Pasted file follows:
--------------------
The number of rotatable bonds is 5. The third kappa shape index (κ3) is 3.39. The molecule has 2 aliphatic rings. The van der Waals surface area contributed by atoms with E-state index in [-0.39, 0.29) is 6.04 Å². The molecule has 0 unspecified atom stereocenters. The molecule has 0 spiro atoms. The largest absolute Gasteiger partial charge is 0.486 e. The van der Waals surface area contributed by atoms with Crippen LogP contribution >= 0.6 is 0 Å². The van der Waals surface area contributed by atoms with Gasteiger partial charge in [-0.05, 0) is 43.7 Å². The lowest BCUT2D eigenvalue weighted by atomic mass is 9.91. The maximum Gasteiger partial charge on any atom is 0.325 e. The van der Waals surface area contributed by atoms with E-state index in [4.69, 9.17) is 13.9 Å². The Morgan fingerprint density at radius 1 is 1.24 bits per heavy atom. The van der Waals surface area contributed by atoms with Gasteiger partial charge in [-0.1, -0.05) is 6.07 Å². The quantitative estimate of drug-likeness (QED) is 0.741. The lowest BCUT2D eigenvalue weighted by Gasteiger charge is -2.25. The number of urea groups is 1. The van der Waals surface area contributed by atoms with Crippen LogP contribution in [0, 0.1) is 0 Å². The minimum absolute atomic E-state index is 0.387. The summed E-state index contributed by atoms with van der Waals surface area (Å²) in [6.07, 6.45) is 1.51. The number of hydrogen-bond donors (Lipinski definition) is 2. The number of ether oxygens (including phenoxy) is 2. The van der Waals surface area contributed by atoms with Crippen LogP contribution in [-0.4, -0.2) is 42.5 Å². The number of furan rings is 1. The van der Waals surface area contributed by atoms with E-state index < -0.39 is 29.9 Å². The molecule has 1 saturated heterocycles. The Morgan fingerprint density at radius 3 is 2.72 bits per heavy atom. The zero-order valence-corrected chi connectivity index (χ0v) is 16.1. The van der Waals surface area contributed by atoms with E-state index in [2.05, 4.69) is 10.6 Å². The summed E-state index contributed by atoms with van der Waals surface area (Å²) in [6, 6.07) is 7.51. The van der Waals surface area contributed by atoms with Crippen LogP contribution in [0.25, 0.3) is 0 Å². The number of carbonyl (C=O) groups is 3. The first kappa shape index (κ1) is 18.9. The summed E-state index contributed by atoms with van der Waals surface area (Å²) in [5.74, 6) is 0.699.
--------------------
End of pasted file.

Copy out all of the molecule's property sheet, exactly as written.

The number of rotatable bonds is 5. The third kappa shape index (κ3) is 3.39. The molecule has 2 aliphatic rings. The van der Waals surface area contributed by atoms with E-state index in [-0.39, 0.29) is 6.04 Å². The molecule has 0 unspecified atom stereocenters. The molecule has 0 spiro atoms. The largest absolute Gasteiger partial charge is 0.486 e. The van der Waals surface area contributed by atoms with Crippen LogP contribution >= 0.6 is 0 Å². The van der Waals surface area contributed by atoms with Gasteiger partial charge in [-0.05, 0) is 43.7 Å². The lowest BCUT2D eigenvalue weighted by atomic mass is 9.91. The maximum Gasteiger partial charge on any atom is 0.325 e. The van der Waals surface area contributed by atoms with E-state index in [4.69, 9.17) is 13.9 Å². The Morgan fingerprint density at radius 1 is 1.24 bits per heavy atom. The van der Waals surface area contributed by atoms with Gasteiger partial charge in [-0.1, -0.05) is 6.07 Å². The quantitative estimate of drug-likeness (QED) is 0.741. The lowest BCUT2D eigenvalue weighted by Gasteiger charge is -2.25. The number of urea groups is 1. The van der Waals surface area contributed by atoms with Crippen LogP contribution in [0, 0.1) is 0 Å². The minimum absolute atomic E-state index is 0.387. The summed E-state index contributed by atoms with van der Waals surface area (Å²) in [6.07, 6.45) is 1.51. The number of hydrogen-bond donors (Lipinski definition) is 2. The number of ether oxygens (including phenoxy) is 2. The van der Waals surface area contributed by atoms with Crippen LogP contribution in [-0.4, -0.2) is 42.5 Å². The number of furan rings is 1. The van der Waals surface area contributed by atoms with E-state index < -0.39 is 29.9 Å². The molecule has 1 saturated heterocycles. The Morgan fingerprint density at radius 3 is 2.72 bits per heavy atom. The zero-order valence-corrected chi connectivity index (χ0v) is 16.1. The van der Waals surface area contributed by atoms with E-state index in [2.05, 4.69) is 10.6 Å². The summed E-state index contributed by atoms with van der Waals surface area (Å²) in [6, 6.07) is 7.51. The van der Waals surface area contributed by atoms with Crippen LogP contribution in [0.25, 0.3) is 0 Å². The number of carbonyl (C=O) groups is 3. The first kappa shape index (κ1) is 18.9. The summed E-state index contributed by atoms with van der Waals surface area (Å²) in [5.74, 6) is 0.699.